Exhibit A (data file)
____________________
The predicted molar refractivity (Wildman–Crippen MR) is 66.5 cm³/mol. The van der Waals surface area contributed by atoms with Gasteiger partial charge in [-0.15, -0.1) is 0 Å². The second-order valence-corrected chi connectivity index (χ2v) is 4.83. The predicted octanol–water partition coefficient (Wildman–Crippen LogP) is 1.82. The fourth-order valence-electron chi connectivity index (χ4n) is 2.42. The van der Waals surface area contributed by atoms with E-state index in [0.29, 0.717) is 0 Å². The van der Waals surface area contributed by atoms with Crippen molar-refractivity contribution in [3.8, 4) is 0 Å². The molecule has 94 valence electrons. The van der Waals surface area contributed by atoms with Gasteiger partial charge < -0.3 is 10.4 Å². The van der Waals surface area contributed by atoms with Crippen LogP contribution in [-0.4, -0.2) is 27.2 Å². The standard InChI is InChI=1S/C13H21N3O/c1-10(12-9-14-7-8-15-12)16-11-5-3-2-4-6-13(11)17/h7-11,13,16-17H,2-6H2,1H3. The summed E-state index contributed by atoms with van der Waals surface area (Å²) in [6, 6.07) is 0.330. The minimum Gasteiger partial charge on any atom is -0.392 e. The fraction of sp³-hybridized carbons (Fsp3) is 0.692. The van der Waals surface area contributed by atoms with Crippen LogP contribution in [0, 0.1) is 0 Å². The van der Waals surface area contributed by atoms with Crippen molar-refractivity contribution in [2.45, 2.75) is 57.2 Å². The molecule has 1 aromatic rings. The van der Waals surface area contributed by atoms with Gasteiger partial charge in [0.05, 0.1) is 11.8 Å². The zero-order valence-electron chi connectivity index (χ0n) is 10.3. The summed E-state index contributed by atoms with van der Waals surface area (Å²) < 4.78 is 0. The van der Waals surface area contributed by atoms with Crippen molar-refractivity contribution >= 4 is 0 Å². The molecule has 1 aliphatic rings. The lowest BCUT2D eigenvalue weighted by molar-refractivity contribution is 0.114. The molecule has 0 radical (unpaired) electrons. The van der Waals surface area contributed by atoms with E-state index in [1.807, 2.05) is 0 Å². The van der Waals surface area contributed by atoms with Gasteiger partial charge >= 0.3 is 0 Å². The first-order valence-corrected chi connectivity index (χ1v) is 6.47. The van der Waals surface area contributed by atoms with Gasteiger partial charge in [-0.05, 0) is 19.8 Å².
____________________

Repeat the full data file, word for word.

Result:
The predicted molar refractivity (Wildman–Crippen MR) is 66.5 cm³/mol. The van der Waals surface area contributed by atoms with Gasteiger partial charge in [-0.15, -0.1) is 0 Å². The second-order valence-corrected chi connectivity index (χ2v) is 4.83. The predicted octanol–water partition coefficient (Wildman–Crippen LogP) is 1.82. The fourth-order valence-electron chi connectivity index (χ4n) is 2.42. The van der Waals surface area contributed by atoms with E-state index in [0.29, 0.717) is 0 Å². The van der Waals surface area contributed by atoms with Crippen molar-refractivity contribution in [3.8, 4) is 0 Å². The molecule has 94 valence electrons. The van der Waals surface area contributed by atoms with Gasteiger partial charge < -0.3 is 10.4 Å². The van der Waals surface area contributed by atoms with Crippen LogP contribution in [-0.4, -0.2) is 27.2 Å². The standard InChI is InChI=1S/C13H21N3O/c1-10(12-9-14-7-8-15-12)16-11-5-3-2-4-6-13(11)17/h7-11,13,16-17H,2-6H2,1H3. The summed E-state index contributed by atoms with van der Waals surface area (Å²) in [6, 6.07) is 0.330. The minimum Gasteiger partial charge on any atom is -0.392 e. The fraction of sp³-hybridized carbons (Fsp3) is 0.692. The van der Waals surface area contributed by atoms with Crippen LogP contribution in [0, 0.1) is 0 Å². The van der Waals surface area contributed by atoms with Crippen molar-refractivity contribution in [2.45, 2.75) is 57.2 Å². The molecule has 1 aromatic rings. The van der Waals surface area contributed by atoms with Gasteiger partial charge in [0.05, 0.1) is 11.8 Å². The zero-order valence-electron chi connectivity index (χ0n) is 10.3. The summed E-state index contributed by atoms with van der Waals surface area (Å²) < 4.78 is 0. The van der Waals surface area contributed by atoms with Crippen molar-refractivity contribution >= 4 is 0 Å². The molecule has 1 aliphatic rings. The lowest BCUT2D eigenvalue weighted by molar-refractivity contribution is 0.114. The molecule has 0 radical (unpaired) electrons. The van der Waals surface area contributed by atoms with E-state index in [1.807, 2.05) is 0 Å². The van der Waals surface area contributed by atoms with Gasteiger partial charge >= 0.3 is 0 Å². The first-order valence-corrected chi connectivity index (χ1v) is 6.47. The van der Waals surface area contributed by atoms with Gasteiger partial charge in [-0.05, 0) is 19.8 Å².